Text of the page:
One by one, the buses pulled up to the Orange County Hall of Administration last week carrying posters with messages such as “No Tent City” and “No Homeless in Irvine.”
Many of the hundreds on board were immigrants, and this would be their first experience joining a political protest.
A week earlier, county officials announced that they were considering placing emergency homeless shelters in Irvine as well as in Laguna Niguel and in Huntington Beach. All three cities immediately fought the plan, but the opposition was most fierce in Irvine.
Many of the loudest voices in the movement to block the shelter plan were Chinese Americans who came together through social media apps and various community groups. They were joined by immigrants from South Korea, India, Mexico and the Middle East, along with some whites.
They rallied to protect their community from what they see as the ills of homeless camps, which many argued don’t belong in their famously clean, safe, family-oriented planned community. Their protests helped persuade the Orange County Board of Supervisors to overturn the shelter proposal, leaving the county without a homeless plan at a time when the population is growing and officials are shutting down tent cities along the Santa Ana River.
It was a big political victory for the diverse opposition from Irvine. But it also came at a price, with some accusing the residents of intolerance and simply wanting to keep the homeless out of their own cities without offering an alternative solution.
Where will homeless go?
Orange County is now struggling to figure out what to do.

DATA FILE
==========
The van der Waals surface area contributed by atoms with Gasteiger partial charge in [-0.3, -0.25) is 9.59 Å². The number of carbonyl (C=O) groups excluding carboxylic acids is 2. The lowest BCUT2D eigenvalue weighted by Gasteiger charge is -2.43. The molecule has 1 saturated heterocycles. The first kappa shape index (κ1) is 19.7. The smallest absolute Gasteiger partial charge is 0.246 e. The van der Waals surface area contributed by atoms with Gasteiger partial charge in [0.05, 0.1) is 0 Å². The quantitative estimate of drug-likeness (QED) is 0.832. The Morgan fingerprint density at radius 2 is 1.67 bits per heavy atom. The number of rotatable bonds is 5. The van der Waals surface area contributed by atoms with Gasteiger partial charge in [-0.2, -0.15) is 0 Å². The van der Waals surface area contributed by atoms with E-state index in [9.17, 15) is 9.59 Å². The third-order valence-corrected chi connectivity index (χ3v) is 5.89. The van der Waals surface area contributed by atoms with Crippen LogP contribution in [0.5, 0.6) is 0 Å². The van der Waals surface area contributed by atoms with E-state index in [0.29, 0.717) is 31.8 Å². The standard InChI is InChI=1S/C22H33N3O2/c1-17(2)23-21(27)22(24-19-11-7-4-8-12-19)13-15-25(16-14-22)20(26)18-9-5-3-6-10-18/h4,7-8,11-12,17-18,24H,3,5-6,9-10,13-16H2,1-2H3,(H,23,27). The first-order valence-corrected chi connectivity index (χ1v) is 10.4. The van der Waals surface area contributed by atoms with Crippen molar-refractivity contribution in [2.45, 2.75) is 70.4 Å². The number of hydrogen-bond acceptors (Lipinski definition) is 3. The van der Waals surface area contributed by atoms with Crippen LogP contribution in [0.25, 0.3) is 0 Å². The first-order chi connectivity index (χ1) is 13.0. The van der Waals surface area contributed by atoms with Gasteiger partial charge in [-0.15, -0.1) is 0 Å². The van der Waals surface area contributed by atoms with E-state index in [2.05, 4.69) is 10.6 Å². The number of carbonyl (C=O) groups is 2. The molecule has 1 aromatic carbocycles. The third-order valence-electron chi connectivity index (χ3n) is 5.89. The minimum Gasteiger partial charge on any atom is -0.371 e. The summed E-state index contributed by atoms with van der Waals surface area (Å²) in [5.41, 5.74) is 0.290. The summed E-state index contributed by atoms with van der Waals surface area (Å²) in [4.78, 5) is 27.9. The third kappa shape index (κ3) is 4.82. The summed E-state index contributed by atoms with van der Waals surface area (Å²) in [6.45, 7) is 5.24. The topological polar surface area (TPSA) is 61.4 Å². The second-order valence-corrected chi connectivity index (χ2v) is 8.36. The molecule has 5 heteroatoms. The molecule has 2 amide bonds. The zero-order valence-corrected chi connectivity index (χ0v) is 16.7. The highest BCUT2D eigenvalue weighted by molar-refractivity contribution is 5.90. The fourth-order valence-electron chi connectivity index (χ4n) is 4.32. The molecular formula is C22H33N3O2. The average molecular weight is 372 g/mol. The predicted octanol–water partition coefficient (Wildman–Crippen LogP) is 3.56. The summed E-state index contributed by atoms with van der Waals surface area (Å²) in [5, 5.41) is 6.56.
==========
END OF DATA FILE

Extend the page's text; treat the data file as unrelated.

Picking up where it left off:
Many of the homeless people who were moved from the Santa Ana River trail are staying in motels, but the last of the remaining vouchers handed out to them have started expiring. No one is sure where they will go next. Homeless advocates have sued the county to stop the camp evictions, and a federal judge has demanded the county do whatever it takes to find more shelter space.
While homelessness is a regional problem, it was a very local one to the Irvine residents.
Most protesters arrived in 24 buses chartered from Southern California travel agencies, the culmination of eight days of organizing in Irvine by residents.
“Did you see how we created a presence to keep our neighborhoods safe? Look at those crowds! It was like Chinese New Year,” said Kelvin Hsieh, manager of a high-tech company who signed up to ride the bus and marched with his daughter, fifth-grader Ava.
Like Hsieh and others on the buses, Haiying Snider, a fashion designer, said she has “never engaged in political issues” but felt motivated to get involved in this fight because it felt so close to home.
Chunzhu Yu, a dentist with offices in Irvine and Orange, said he paid about $5,000 to sponsor seven buses, taking half a day off from seeing patients to air his views.
“We had to go to defense mode to keep trouble away,” Yu said.
WeIrvine, a Chinese internet services company with about 40,000 members, used its social media platform to spread the word about the plan to locate one of the emergency shelters in Irvine.
Organizing though social media
WeIrvine co-founder Guoqing Wu stepped up to cover five buses and volunteered the group’s time to help share information via WeChat, a Chinese messaging app connecting thousands of households in Irvine.
“We didn’t do it alone,” said fellow co-founder Richard Xiaoxiang Lu. “No one knows the county officials, and most of us have never been to their meetings. But we had people from every community say, ‘I need to go there’ to speak up. Asians are usually quiet, you know. Not this time.”
Parrisa Yazdani, an Irvine mother of two of Japanese and Iranian descent, launched a Facebook page called “Irvine Tent City Protest” that ballooned to more than 5,000 members in a few days.
“People who I never knew were calling me night and day and asking to do whatever they could to help. It’s really proof that we are a community dedicated to a mission, like never before,” she said, partnering with Lu and Wu to navigate the flow of information.
An affluent, booming city